Empowering Coaches Step-By-Step

Using the Flanker 10 on 10 Approach in the Single Wing

Some have run the Single Wing using a minimum play type player set very wide as a flanker who basically occupys a defender but has no bearing on the play. While this may be a simple way to meet the technical minimum play requirements some leagues have, you lose so much of the power and the deception the Single Wing offers by doing so. Many Single Wing coaches, myself included believe much of the deception of the Single Wing comes from the ability to snap the ball to all three running backs.

In the flanker set suggested by some, the Blocking Back is set too far over to take a snap. The Blocking Back is often my second leading rusher and nearly always leads the team in average yards per carry. In 2006 our Blocking Back H.H. scored 11 touchdowns and averaged a whopping 14+ yards per carry.

In 2003 my Fullback had 31 Touchdowns. In the 10 on 10 flanker approach to running the Single Wing you don’t have a fullback and the defense knows that every time the ball is snapped it is going to the Tailback.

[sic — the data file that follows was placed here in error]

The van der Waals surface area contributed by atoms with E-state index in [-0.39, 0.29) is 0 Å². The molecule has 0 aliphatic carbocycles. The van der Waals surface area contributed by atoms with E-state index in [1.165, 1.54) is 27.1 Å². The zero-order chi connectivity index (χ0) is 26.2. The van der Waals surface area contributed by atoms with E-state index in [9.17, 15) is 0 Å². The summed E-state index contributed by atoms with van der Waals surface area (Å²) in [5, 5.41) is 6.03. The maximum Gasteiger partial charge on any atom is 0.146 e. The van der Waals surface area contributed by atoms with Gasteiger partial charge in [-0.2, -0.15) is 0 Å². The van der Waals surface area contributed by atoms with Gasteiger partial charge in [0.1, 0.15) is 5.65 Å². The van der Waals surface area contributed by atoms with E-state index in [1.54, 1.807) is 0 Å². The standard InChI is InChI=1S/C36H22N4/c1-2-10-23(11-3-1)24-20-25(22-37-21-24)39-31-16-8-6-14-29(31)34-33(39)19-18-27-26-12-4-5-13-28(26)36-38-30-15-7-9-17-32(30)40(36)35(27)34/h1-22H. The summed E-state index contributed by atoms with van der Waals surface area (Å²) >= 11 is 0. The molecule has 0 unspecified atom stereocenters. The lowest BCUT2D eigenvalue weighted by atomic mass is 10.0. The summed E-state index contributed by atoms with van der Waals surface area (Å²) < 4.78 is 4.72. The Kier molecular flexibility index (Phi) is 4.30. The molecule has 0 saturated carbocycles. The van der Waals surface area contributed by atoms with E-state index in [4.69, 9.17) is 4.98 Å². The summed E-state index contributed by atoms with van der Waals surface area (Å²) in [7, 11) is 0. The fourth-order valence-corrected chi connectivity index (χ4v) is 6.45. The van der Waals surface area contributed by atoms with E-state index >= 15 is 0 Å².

Most Single Wing Experts will tell you the 10 on 10 game is in not the way to go. In this set, the Blocking Back is set too far over to take a snap. My Blocking Back is often my second leading rusher and nearly always leads the team in average yards per carry.

In 2003 my Fullback R.W. had 31 Touchdowns. In the 10 on 10 flanker approach to running the Single Wing, you dont have a fullback and the defense knows that every time the ball is snapped it is going to the Tailback. The Spin Series is impossible to do out of this set, our biggest play series in the playbook.

In 2006 we averaged over 20 yards per carry on our Spinner BB wedge and in 2005 it was our biggest play as well. We scored 4 TDs on that play alone in our Championship game against a team that had not lost a youth football game in 5 years. In my opinion most of the deception of the system and it’s effectiveness comes from the ability to snap the ball to any of three backs on any play. You can’t do that if you have no fullback or a tight blocking back.

We like to involve everyone in the offense and feel we can work any player in no matter their skill levels into a position that is more than a decoy each and every play.


This has been another post into Dave Cisar’s Winning Youth Football Site
Copyright 2007 Cisar Mangement Services

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